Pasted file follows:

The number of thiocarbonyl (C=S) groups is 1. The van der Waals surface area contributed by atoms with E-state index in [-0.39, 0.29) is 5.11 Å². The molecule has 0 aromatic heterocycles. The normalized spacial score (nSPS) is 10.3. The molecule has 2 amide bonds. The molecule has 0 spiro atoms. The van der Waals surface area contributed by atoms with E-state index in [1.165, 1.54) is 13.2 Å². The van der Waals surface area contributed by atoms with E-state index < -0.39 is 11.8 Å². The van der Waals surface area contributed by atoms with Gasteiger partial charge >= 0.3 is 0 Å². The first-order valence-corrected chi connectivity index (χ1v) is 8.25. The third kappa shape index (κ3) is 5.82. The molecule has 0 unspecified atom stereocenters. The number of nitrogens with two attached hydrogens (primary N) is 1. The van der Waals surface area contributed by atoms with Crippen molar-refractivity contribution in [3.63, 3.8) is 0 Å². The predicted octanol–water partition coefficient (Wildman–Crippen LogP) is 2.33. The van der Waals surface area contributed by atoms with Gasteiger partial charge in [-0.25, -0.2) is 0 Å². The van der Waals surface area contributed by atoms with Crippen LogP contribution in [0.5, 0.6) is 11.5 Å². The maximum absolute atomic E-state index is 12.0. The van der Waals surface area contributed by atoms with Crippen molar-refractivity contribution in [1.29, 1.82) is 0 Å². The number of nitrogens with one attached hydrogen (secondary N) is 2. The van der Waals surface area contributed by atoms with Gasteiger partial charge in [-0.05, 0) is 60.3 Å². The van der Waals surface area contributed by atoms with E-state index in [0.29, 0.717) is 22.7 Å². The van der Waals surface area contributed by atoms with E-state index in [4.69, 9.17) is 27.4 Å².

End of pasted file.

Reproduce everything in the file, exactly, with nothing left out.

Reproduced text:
The number of thiocarbonyl (C=S) groups is 1. The van der Waals surface area contributed by atoms with E-state index in [-0.39, 0.29) is 5.11 Å². The molecule has 0 aromatic heterocycles. The normalized spacial score (nSPS) is 10.3. The molecule has 2 amide bonds. The molecule has 0 spiro atoms. The van der Waals surface area contributed by atoms with E-state index in [1.165, 1.54) is 13.2 Å². The van der Waals surface area contributed by atoms with E-state index < -0.39 is 11.8 Å². The van der Waals surface area contributed by atoms with Gasteiger partial charge >= 0.3 is 0 Å². The first-order valence-corrected chi connectivity index (χ1v) is 8.25. The third kappa shape index (κ3) is 5.82. The molecule has 0 unspecified atom stereocenters. The number of nitrogens with two attached hydrogens (primary N) is 1. The van der Waals surface area contributed by atoms with Crippen molar-refractivity contribution in [3.63, 3.8) is 0 Å². The predicted octanol–water partition coefficient (Wildman–Crippen LogP) is 2.33. The van der Waals surface area contributed by atoms with Gasteiger partial charge in [-0.25, -0.2) is 0 Å². The van der Waals surface area contributed by atoms with Crippen LogP contribution in [0.5, 0.6) is 11.5 Å². The maximum absolute atomic E-state index is 12.0. The van der Waals surface area contributed by atoms with Crippen molar-refractivity contribution in [1.29, 1.82) is 0 Å². The number of nitrogens with one attached hydrogen (secondary N) is 2. The van der Waals surface area contributed by atoms with Gasteiger partial charge in [-0.05, 0) is 60.3 Å². The van der Waals surface area contributed by atoms with E-state index in [0.29, 0.717) is 22.7 Å². The van der Waals surface area contributed by atoms with E-state index in [4.69, 9.17) is 27.4 Å².